Solomon’s Wisdom: On the Necessity of Reading the Old Testament

old_bibleOnce I had dinner with another priest.  As we were eating we talked about the Bible.  “I preach the same homily every weekend,” he said. “Really?” I asked.  “And how are your collections?” While we were at it, he justified himself by declaring that it was no longer necessary to preach on the Old Testament. “Why do we need to talk about that dusty old book anymore? Jesus nullified it. Every word of it. End of story. Leave it on the shelf. Or use it as a doorstop or as a paperweight.”

I was amazed that this experienced priest believed that he had the authority to abrogate two-thirds of the Bible in order to clear up his calendar. I recalled that he was an avid golfer. Saint Jerome (d. AD 420), the dean of Catholic Scripture study, said, “Ignorance of Scripture is ignorance of Christ.” There he was, ignorance, siting across the table from me in a Roman collar. “Check, please,” I said.  This was the same priest who told me, “The easiest way to get rid of temptation is to give in to it.”

In the Liturgy of the Word, the vast treasures of the Bible are opened to the faithful like King Solomon’s vaults. The Scriptures—all 73 books in the Bible— are to be loved and venerated, for they prepare us to receive the Word made Flesh. That includes the Old and the New Testaments, so that we may receive the fullness of understanding of who God is and why he sent his only Son into the world as expiation for our sins. The story of the Bible is about the love between God and his chosen people—that’s us—then and there, here and now. Every word—all 800,000 of ‘em—counts.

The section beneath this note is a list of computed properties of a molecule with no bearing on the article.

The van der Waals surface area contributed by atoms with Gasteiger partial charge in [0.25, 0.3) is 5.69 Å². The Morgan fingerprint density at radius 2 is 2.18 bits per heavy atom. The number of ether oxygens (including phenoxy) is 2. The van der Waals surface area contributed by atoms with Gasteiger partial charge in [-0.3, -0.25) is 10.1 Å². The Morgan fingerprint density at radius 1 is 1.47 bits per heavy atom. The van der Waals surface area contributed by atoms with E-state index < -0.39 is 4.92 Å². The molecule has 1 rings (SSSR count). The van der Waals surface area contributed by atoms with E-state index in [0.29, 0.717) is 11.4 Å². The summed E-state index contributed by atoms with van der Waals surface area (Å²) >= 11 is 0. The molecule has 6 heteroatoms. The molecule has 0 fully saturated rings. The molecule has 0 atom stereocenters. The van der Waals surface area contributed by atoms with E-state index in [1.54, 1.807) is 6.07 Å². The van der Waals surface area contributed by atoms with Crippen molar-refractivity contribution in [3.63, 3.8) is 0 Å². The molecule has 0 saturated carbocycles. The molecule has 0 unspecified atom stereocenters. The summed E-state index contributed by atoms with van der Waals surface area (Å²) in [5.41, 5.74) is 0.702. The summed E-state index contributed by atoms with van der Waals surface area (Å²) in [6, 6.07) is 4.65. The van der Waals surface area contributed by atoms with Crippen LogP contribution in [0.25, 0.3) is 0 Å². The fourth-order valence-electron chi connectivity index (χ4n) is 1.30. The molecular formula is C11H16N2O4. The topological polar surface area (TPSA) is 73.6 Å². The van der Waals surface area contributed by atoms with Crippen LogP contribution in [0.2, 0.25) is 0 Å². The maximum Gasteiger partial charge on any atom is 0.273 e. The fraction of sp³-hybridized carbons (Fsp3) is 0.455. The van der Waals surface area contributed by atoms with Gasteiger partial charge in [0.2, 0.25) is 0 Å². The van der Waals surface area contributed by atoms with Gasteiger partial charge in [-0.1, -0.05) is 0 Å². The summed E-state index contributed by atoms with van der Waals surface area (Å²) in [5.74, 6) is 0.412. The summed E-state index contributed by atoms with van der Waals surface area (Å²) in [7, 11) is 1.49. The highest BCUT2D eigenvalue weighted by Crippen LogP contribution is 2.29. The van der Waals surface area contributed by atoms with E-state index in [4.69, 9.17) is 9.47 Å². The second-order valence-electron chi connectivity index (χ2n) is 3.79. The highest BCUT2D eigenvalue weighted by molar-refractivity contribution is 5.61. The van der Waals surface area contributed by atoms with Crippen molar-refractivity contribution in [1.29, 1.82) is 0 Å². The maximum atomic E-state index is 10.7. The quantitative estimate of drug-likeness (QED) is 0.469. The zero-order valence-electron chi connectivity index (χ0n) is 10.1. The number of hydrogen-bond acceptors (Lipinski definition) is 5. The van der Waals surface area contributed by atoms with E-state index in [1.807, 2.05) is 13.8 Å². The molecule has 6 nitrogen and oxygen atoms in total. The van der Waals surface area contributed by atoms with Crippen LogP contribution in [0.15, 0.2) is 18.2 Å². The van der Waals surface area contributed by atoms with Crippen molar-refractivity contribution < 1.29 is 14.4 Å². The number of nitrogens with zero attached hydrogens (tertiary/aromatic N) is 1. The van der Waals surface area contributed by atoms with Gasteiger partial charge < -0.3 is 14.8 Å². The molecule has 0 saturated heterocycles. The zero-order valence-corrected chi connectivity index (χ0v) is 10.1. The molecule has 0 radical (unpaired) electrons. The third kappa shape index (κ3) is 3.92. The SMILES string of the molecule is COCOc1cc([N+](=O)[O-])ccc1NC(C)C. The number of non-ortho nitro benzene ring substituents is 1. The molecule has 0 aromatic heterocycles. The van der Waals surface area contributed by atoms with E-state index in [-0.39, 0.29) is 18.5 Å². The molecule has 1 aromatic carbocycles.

In today’s first reading, taken from the 1st Book of Kings, an historical book, Solomon, the third king of Israel prays to the Lord for wisdom, for an understanding mind, so that he may know how to govern his subjects rightly. Solomon, whose name means ‘peaceable,’ was the son of King David, and was only a boy when he assumed the throne even as his father was dying.

Newly crowned the young king felt many emotions but peace was not among them.  Like David, Solomon was a writer, and like his father an insomniac. To bore himself to sleep Solomon read his father’s books. Then in a dream the Lord revealed himself to the youth. “Ask anything of me and I will give it to you,” God said. What more could Solomon ask for?—he already inherited the Kingdom of Israel, the most powerful nation in the world at that time, 1,000 years before the birth of Christ.

During his 40-year reign David defeated Israel’s enemies so that Solomon did not have to fight any wars.  Already wise beyond his years, the boy-king realized that he needed God’s help so that he did not lose the peace. So he prayed in response to God:

O Lord, my God, you have made me, your servant, king to succeed my father David; but I am a mere youth, not knowing at all how to act. … Give your servant, therefore, an understanding heart to judge your people and to distinguish right from wrong.  (1 Kgs 3:7)

The Lord was pleased that Solomon made this request. Here was a young man who had everything—wealth, prestige and, when he grew up, 700 wives and 300 concubines—and he asked not for more creature comforts (could any other creature be more comfortable?) but for the spiritual gift of a discerning heart. Solomon was very wise indeed. God said, “Because you have asked for this … I give you a heart so wise that there has never been anyone like you up to now, and after you there will come no one to equal you” (1Kgs 3:11a, 12b).